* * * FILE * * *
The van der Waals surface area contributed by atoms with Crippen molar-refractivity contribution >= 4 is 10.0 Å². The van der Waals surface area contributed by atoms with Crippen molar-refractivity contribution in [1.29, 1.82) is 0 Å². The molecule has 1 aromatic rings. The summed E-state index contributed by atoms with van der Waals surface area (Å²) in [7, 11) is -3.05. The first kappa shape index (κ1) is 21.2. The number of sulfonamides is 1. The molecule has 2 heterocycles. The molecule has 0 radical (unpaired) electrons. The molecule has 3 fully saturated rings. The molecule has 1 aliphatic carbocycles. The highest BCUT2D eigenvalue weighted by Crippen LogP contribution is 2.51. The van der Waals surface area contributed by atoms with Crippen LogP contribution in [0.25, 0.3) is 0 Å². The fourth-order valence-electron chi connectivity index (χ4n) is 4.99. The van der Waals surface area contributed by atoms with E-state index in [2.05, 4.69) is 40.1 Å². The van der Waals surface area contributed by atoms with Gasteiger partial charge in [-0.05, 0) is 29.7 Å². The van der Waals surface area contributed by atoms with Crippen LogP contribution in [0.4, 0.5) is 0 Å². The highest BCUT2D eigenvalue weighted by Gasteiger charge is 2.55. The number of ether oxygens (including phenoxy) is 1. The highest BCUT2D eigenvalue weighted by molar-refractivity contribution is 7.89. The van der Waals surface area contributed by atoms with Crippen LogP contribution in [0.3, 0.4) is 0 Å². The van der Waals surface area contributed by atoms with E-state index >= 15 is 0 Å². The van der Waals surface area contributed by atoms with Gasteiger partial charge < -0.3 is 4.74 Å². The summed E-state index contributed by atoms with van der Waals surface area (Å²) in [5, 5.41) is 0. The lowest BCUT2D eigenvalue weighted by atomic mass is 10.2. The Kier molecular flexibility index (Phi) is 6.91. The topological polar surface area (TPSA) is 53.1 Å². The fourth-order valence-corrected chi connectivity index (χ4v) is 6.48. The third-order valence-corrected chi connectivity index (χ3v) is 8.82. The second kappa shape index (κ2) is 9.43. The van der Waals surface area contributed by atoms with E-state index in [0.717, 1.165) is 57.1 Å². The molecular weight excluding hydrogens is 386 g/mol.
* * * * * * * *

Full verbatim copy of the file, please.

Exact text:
The van der Waals surface area contributed by atoms with Crippen molar-refractivity contribution >= 4 is 10.0 Å². The van der Waals surface area contributed by atoms with Crippen molar-refractivity contribution in [1.29, 1.82) is 0 Å². The molecule has 1 aromatic rings. The summed E-state index contributed by atoms with van der Waals surface area (Å²) in [7, 11) is -3.05. The first kappa shape index (κ1) is 21.2. The number of sulfonamides is 1. The molecule has 2 heterocycles. The molecule has 0 radical (unpaired) electrons. The molecule has 3 fully saturated rings. The molecule has 1 aliphatic carbocycles. The highest BCUT2D eigenvalue weighted by Crippen LogP contribution is 2.51. The van der Waals surface area contributed by atoms with Crippen LogP contribution in [0.25, 0.3) is 0 Å². The fourth-order valence-electron chi connectivity index (χ4n) is 4.99. The van der Waals surface area contributed by atoms with E-state index in [2.05, 4.69) is 40.1 Å². The van der Waals surface area contributed by atoms with Gasteiger partial charge in [-0.05, 0) is 29.7 Å². The van der Waals surface area contributed by atoms with Crippen LogP contribution in [0.4, 0.5) is 0 Å². The highest BCUT2D eigenvalue weighted by Gasteiger charge is 2.55. The number of ether oxygens (including phenoxy) is 1. The highest BCUT2D eigenvalue weighted by molar-refractivity contribution is 7.89. The van der Waals surface area contributed by atoms with Crippen LogP contribution in [0.3, 0.4) is 0 Å². The van der Waals surface area contributed by atoms with E-state index >= 15 is 0 Å². The van der Waals surface area contributed by atoms with Gasteiger partial charge < -0.3 is 4.74 Å². The summed E-state index contributed by atoms with van der Waals surface area (Å²) in [5, 5.41) is 0. The lowest BCUT2D eigenvalue weighted by atomic mass is 10.2. The Kier molecular flexibility index (Phi) is 6.91. The topological polar surface area (TPSA) is 53.1 Å². The fourth-order valence-corrected chi connectivity index (χ4v) is 6.48. The third-order valence-corrected chi connectivity index (χ3v) is 8.82. The second kappa shape index (κ2) is 9.43. The van der Waals surface area contributed by atoms with E-state index in [0.717, 1.165) is 57.1 Å². The molecular weight excluding hydrogens is 386 g/mol.